Data Mining Use Cases

“Information is the oil of the 21st century, and analytics is the combustion engine,” says Peter Sondergaard, former Global Head of Research at Gartner. And he has a point.

Given that the global big data market is forecast to be valued at $103 billion in 2027, it’s worth noticing. As the amount of data generated worldwide every day has exploded, so has the demand for efficient tools to analyze it. 

In this article, we’ll take a look at data mining: what it is and how it’s done. We’ll also examine a few areas where data mining has proven its value.

Are you ready? Let’s dive in.

What Is Data Mining?

Data mining— or as it’s also known, Knowledge Discovery in Databases (KDD)— is the process of collecting and analyzing massive datasets to harvest helpful insights. Typically, it involves finding hitherto hidden patterns in the data that can be used to inform strategy. As you can imagine, for businesses, the benefits can be huge. 

Whether you’re looking to optimize marketing spend or implement dynamic pricing, the knowledge gained via data mining can help. It’s used across multiple varied fields of business endeavors to inspire innovation and drive growth.

Speaking of growth, do you know what a zettabyte is? Well, it’s equivalent to one billion trillion bytes, which is the basic unit of data storage. According to Statista, the total volume of data created, captured, copied, and consumed worldwide will hit 181 zettabytes by 2025. That’s a lot of information!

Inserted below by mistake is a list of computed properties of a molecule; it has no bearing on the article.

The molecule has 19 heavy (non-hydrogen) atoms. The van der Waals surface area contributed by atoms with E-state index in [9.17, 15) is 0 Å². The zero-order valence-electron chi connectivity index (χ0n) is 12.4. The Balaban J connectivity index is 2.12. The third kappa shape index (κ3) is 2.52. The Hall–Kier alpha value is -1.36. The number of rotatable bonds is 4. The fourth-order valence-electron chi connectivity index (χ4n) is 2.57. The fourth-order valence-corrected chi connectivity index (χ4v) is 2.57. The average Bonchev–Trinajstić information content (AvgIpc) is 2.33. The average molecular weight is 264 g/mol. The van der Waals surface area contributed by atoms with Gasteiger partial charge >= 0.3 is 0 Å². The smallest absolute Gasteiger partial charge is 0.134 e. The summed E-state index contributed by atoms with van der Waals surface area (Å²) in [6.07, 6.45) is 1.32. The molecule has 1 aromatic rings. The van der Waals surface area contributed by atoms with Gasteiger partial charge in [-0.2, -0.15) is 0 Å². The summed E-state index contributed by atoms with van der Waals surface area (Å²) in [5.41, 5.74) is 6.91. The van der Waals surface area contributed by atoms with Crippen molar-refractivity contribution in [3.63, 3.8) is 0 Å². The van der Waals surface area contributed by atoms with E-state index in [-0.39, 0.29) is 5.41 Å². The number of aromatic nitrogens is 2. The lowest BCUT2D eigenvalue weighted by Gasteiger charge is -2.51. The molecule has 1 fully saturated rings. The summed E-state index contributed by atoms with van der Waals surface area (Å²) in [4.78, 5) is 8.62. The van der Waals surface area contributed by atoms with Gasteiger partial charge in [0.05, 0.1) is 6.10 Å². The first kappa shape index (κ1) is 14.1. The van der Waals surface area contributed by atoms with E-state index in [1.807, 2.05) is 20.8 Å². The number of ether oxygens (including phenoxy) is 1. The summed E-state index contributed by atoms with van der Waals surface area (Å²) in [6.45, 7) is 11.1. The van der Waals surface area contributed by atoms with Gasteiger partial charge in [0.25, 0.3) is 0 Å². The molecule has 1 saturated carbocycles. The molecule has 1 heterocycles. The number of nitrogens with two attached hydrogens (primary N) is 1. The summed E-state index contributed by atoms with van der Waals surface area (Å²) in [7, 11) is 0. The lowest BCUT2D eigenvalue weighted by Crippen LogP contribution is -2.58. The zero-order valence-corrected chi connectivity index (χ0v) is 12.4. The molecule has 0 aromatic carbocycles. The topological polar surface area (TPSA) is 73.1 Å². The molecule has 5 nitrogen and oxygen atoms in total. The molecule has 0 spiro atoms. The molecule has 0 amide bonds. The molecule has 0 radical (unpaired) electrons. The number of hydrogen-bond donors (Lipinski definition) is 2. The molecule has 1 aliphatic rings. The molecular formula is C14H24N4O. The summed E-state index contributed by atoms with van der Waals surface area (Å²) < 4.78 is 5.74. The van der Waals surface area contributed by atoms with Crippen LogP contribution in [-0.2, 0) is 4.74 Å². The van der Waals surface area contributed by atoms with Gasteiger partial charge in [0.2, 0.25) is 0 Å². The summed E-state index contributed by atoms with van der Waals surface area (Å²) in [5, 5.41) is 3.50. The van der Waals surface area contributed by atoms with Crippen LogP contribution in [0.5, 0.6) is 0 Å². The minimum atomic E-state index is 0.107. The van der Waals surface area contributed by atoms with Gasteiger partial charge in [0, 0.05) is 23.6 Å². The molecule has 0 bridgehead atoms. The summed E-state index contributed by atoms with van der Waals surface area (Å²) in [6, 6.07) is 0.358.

However, it’s no good if you don’t know what to do with it though. The volumes of data companies gather in the modern era are so enormous that it can be challenging to know where to start. So, let’s have a look at a typical data mining process. 

Applying the Data Mining Process

Whether you’re focusing on big data for manufacturing processes or advertising strategies, it all begins in the same place. It’s vital to sit down and define your goals.

Understanding Your Business and Setting Goals

As with any research project, it’s important to look at where you’re starting from first. Consider the current situation of your business and work out what the objectives for the project are. Be specific. 

For example, if your company works in a business phone system install, one of your goals might be to discover why one specific product sells better than others in certain regions. Taking the time to set detailed targets will pay dividends later on.

Collecting Relevant Data

Once you know what you’re aiming to achieve, you can decide which datasets you’ll need. Gather the relevant data from all available sources. The more resources you can access, the better the final result will be.